From staff reports
The Athena Cinema, now under the management of the College of Fine Arts at Ohio University, will launch a new, art-infused format beginning Sept. 19.
The Athena will continue to serve the public under the college's stewardship, with a goal of becoming the premier art-house cinema in southeast Ohio. The theater will focus exclusively on contemporary independent films, world cinema and select documentaries.
The new season
The 18,600-square-foot theater will run films on all three of its screens. Showings will start at 4 p.m. weekdays and 1 p.m. on weekends, with two evening showings around the 7 p.m. and 9 p.m. hours.
Ticket prices will be $5 for afternoon shows and $6.50 for evening shows ($5.50 for those under 12 or over 60); tickets can be purchased at the Athena. Arts for Ohio will provide free admission to Ohio University students for all Cinematheque Series shows and during the Athens International Film + Video Festival.
"The Athena's new focus offers a great opportunity for students, community members and people from the region to see films right here in Athens that you'd have to drive to Columbus to catch," Athena Executive Director Ruth Bradley said.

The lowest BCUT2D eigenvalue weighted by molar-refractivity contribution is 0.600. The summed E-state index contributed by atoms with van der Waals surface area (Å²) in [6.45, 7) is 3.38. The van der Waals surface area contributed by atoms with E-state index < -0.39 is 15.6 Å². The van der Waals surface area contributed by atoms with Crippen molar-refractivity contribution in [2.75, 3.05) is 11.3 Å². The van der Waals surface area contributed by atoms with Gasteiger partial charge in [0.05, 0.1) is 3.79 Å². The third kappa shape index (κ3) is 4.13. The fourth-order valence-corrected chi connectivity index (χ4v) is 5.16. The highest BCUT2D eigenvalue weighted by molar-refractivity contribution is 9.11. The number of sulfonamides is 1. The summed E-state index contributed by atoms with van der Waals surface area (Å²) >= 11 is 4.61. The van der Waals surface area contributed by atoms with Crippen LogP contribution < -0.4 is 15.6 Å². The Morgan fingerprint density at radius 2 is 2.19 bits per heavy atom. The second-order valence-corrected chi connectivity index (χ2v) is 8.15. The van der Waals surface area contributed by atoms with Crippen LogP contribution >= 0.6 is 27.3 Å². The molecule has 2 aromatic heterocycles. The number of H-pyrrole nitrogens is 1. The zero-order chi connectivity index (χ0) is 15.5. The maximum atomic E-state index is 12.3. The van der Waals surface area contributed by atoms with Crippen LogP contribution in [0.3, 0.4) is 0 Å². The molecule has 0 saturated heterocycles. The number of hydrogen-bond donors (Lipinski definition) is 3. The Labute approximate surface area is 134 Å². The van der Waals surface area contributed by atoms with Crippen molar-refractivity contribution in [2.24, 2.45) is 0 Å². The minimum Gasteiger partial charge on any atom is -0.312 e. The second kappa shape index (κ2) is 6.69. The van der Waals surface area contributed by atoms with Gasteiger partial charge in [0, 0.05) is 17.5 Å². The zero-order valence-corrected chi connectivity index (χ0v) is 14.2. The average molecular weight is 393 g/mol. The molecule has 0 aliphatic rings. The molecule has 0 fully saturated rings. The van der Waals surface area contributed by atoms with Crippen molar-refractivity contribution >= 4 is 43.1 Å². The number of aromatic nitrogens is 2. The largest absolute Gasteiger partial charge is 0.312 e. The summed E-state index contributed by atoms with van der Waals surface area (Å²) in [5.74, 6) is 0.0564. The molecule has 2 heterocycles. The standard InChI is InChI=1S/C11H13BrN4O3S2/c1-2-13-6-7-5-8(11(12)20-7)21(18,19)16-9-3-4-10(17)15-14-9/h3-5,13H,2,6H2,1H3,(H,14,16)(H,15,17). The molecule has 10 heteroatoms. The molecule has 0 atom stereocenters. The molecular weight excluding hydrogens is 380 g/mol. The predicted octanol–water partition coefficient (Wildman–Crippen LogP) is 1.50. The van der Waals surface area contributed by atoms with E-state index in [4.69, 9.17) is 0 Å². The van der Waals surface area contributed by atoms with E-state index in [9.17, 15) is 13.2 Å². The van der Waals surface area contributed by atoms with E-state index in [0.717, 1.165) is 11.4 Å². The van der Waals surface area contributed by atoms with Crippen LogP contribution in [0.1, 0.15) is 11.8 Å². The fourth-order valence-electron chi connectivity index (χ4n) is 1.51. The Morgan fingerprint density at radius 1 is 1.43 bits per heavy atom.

The season will open with:
- "Vicky Christina Barcelona," the new romantic comedy by Woody Allen
- "Tell No One," a highly acclaimed French thriller from director Guillaume Canet
- "Man on Wire," a stunning new documentary about the illegal, high-wire act performed between the twin towers of the World Trade Center in 1974.
College as manager
The College of Fine Arts was a natural choice for the theater's management for multiple reasons, Dean Charles McWeeny said.
First, the venture fits with the college's mission and related successes, such as the Athens Center for Film and Video, Athens International Film + Video Festival, School of Film and acclaimed Wide Angle film journal.
"Bringing the Athena under our umbrella marks a significant step towards an initiative to integrate arts into the intellectual and cultural fabric of the university and the community," McWeeny said. "This is a major goal of the college."